Cyprus is attempting to lure more tourists from the Middle East but it’s proving to be an uphill battle, deputy minister for tourism Costas Koumis says.

He also says Cyprus can never again become a two-market destination as it has been for decades, juggling the UK and Russian markets that together accounted for more than half of annual arrivals.

Brexit, Russia’s 2022 invasion of Ukraine knocked both markets back at different points since 2016. In 2019 both markets helped the island to a record year for arrivals at just over four million tourists.

Since the loss of Russian visitors, Cyprus has been looking to boost smaller markets to make up the numbers, seeing some success from Europe and a growing number of people from Israel last year.

Israel has now become the island’s biggest market after the UK with 277,397 Israeli arrivals last year, nowhere near the number of Russians at their peak of around 800,000.

In addition to smaller markets in Europe, the government has opened fronts with the United Arab Emirates (UAE) and Saudi Arabia by boosting flights, Koumis, in an interview with Phileleftheros, said the UAE was a difficult market to crack in terms of tourism.

The deputy minister who recently visited the UAE to discuss prospects, said that from July, Larnaca will be connected to Dubai and Abu Dhabi but what was most needed was exposure and marketing to attract tourists from there.

In general, tourism from Arab countries, though it was a mainstay for Cyprus in the eighties before the boom of that time, is low.

Last year arrivals from the UAE amounted to only 21,206, approximately the same as in 2019, from Qatar 3,448, from Bahrain 967, from Kuwait 1,519, from Saudi Arabia 2,900, from Jordan 15,538 and from Lebanon 37,704.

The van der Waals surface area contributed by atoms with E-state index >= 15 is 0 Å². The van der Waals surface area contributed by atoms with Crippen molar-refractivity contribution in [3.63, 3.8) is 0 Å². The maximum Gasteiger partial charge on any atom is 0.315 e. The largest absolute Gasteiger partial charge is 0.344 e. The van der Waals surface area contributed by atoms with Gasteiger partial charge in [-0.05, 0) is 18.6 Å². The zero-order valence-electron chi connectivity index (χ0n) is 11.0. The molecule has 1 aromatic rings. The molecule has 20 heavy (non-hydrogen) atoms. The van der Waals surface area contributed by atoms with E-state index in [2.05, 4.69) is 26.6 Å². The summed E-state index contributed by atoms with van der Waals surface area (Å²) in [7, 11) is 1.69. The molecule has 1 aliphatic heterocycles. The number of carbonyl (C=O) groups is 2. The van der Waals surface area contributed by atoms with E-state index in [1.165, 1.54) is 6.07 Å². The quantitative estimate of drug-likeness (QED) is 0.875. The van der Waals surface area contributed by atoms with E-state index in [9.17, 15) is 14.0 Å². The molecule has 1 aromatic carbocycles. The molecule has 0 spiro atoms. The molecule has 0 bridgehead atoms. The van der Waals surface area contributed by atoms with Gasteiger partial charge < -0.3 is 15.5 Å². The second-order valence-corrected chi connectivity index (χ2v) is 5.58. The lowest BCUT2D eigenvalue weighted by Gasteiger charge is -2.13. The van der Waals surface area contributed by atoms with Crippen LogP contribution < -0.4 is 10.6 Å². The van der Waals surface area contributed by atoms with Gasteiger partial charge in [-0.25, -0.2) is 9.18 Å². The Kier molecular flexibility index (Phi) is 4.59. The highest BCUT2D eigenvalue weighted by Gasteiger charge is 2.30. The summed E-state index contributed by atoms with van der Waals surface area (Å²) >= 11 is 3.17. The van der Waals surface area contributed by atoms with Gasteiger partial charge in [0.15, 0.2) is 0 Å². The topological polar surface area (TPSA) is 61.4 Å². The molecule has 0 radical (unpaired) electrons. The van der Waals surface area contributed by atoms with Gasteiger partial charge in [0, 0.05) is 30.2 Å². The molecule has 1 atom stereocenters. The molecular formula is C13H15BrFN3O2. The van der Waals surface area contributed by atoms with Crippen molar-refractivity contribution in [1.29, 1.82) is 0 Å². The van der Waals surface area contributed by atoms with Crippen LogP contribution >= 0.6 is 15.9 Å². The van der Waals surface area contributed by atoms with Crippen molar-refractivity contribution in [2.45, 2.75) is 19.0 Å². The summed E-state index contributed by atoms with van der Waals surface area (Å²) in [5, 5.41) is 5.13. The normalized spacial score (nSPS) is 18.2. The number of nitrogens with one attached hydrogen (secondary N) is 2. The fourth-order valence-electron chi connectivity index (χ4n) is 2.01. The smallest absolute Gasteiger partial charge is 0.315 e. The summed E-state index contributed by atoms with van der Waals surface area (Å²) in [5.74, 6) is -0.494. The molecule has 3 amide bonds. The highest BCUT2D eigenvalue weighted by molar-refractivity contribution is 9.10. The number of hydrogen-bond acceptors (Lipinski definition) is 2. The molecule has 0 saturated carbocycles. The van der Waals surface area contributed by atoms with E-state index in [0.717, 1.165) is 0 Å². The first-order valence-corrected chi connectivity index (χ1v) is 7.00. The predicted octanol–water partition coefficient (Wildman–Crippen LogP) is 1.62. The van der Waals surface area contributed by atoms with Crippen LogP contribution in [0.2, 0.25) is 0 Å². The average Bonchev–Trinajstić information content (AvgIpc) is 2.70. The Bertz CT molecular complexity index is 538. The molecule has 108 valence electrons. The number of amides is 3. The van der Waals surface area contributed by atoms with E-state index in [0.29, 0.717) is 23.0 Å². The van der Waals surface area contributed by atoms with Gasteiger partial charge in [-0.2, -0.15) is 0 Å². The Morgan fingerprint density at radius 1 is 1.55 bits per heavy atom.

“We must finally take advantage of our good geographical position in relation to the Middle East market. It is definitely an additional advantage for our country over other European tourist destinations,” he said.

Koumis said 9.3 million people live in the UAE, but 80 per cent are foreign workers from around the world, though he said Cyprus is interested in attracting this large segment of the population as well as Emiratis.

“Of course, to achieve this we need much more intense advertising compared to what we do today and a series of other actions, frequent presentations to industry participants, the public, regular presence in their media… The same should be done in several of the other countries in the region and I am not only referring to the UAE,” he added.

Citing figures, he said Cyprus gets around 1.7 per cent of the outgoing UAE tourism market of one million and growing annually.

Seventy per cent leaving the UAE for holidays tend to head to western and central Europe and the UK, also being a top choice.

The preference of 28 per cent of UAE tourists is for city breaks with 17 per cent liking to holiday in the countryside and only 11 per cent seeking sun and sea.

Koumis conceded that a population with strong purchasing power like that of the UAE are interested in the shopping experience and luxury living. This was one of the things he picked up on during his recent visit there.

Another sticky problem, he said is the fact that Emiratis are entitled to travel to Cyprus without a visa, but this accounts for only 20 per cent of the population. Turkey, he said, which receives huge numbers from the UAE had, made it easier for everyone travelling from there.

“We have made the contacts, and what is needed now is to maintain constant communication and build strong bonds,” Koumis said. He said this was important so that the three airlines who fly – Emirates, Cyprus Airways and Wizz Air – can maintain occupancy that will keep the routes open.

One situation, he said Cyprus must never find itself in again, is to be dependent on two markets, hence the push to “spread the risk” by wooing smaller ones as well.

“Never, never should a business depend on only one or two markets,” he said.